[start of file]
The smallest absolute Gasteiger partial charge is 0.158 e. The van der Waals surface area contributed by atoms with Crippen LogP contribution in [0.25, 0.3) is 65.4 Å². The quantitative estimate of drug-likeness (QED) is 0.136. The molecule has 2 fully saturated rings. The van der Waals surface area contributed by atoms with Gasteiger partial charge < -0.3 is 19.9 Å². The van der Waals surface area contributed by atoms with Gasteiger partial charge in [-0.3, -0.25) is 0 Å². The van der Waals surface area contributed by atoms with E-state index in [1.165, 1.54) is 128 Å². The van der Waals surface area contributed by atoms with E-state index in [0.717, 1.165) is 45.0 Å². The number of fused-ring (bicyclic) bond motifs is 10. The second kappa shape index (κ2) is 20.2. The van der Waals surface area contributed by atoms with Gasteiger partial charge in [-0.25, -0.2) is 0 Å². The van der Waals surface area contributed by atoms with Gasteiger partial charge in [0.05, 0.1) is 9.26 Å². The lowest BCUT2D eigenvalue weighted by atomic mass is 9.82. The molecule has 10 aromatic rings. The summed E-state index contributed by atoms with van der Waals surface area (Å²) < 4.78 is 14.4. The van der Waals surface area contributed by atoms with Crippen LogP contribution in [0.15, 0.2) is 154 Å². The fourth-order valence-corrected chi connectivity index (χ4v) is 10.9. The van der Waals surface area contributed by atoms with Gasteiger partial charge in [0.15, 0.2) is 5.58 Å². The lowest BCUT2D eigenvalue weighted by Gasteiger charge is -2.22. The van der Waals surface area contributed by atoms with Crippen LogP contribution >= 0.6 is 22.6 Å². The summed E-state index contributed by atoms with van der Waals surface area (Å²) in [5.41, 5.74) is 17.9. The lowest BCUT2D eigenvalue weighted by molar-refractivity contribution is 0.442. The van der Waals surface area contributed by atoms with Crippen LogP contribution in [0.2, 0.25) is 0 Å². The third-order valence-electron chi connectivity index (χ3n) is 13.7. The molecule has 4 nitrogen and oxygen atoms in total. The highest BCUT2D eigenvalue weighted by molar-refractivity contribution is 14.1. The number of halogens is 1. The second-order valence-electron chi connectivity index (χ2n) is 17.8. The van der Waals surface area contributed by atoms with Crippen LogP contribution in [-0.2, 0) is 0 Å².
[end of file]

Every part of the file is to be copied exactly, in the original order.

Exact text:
The smallest absolute Gasteiger partial charge is 0.158 e. The van der Waals surface area contributed by atoms with Crippen LogP contribution in [0.25, 0.3) is 65.4 Å². The quantitative estimate of drug-likeness (QED) is 0.136. The molecule has 2 fully saturated rings. The van der Waals surface area contributed by atoms with Gasteiger partial charge < -0.3 is 19.9 Å². The van der Waals surface area contributed by atoms with Gasteiger partial charge in [-0.3, -0.25) is 0 Å². The van der Waals surface area contributed by atoms with E-state index in [1.165, 1.54) is 128 Å². The van der Waals surface area contributed by atoms with E-state index in [0.717, 1.165) is 45.0 Å². The number of fused-ring (bicyclic) bond motifs is 10. The second kappa shape index (κ2) is 20.2. The van der Waals surface area contributed by atoms with Gasteiger partial charge in [-0.25, -0.2) is 0 Å². The van der Waals surface area contributed by atoms with Gasteiger partial charge in [0.05, 0.1) is 9.26 Å². The lowest BCUT2D eigenvalue weighted by atomic mass is 9.82. The molecule has 10 aromatic rings. The summed E-state index contributed by atoms with van der Waals surface area (Å²) < 4.78 is 14.4. The van der Waals surface area contributed by atoms with Crippen LogP contribution in [0.15, 0.2) is 154 Å². The fourth-order valence-corrected chi connectivity index (χ4v) is 10.9. The van der Waals surface area contributed by atoms with Gasteiger partial charge in [0.15, 0.2) is 5.58 Å². The lowest BCUT2D eigenvalue weighted by Gasteiger charge is -2.22. The van der Waals surface area contributed by atoms with Crippen LogP contribution >= 0.6 is 22.6 Å². The summed E-state index contributed by atoms with van der Waals surface area (Å²) in [5.41, 5.74) is 17.9. The lowest BCUT2D eigenvalue weighted by molar-refractivity contribution is 0.442. The van der Waals surface area contributed by atoms with Crippen LogP contribution in [0.2, 0.25) is 0 Å². The third-order valence-electron chi connectivity index (χ3n) is 13.7. The molecule has 4 nitrogen and oxygen atoms in total. The highest BCUT2D eigenvalue weighted by molar-refractivity contribution is 14.1. The number of halogens is 1. The second-order valence-electron chi connectivity index (χ2n) is 17.8. The van der Waals surface area contributed by atoms with Crippen LogP contribution in [-0.2, 0) is 0 Å².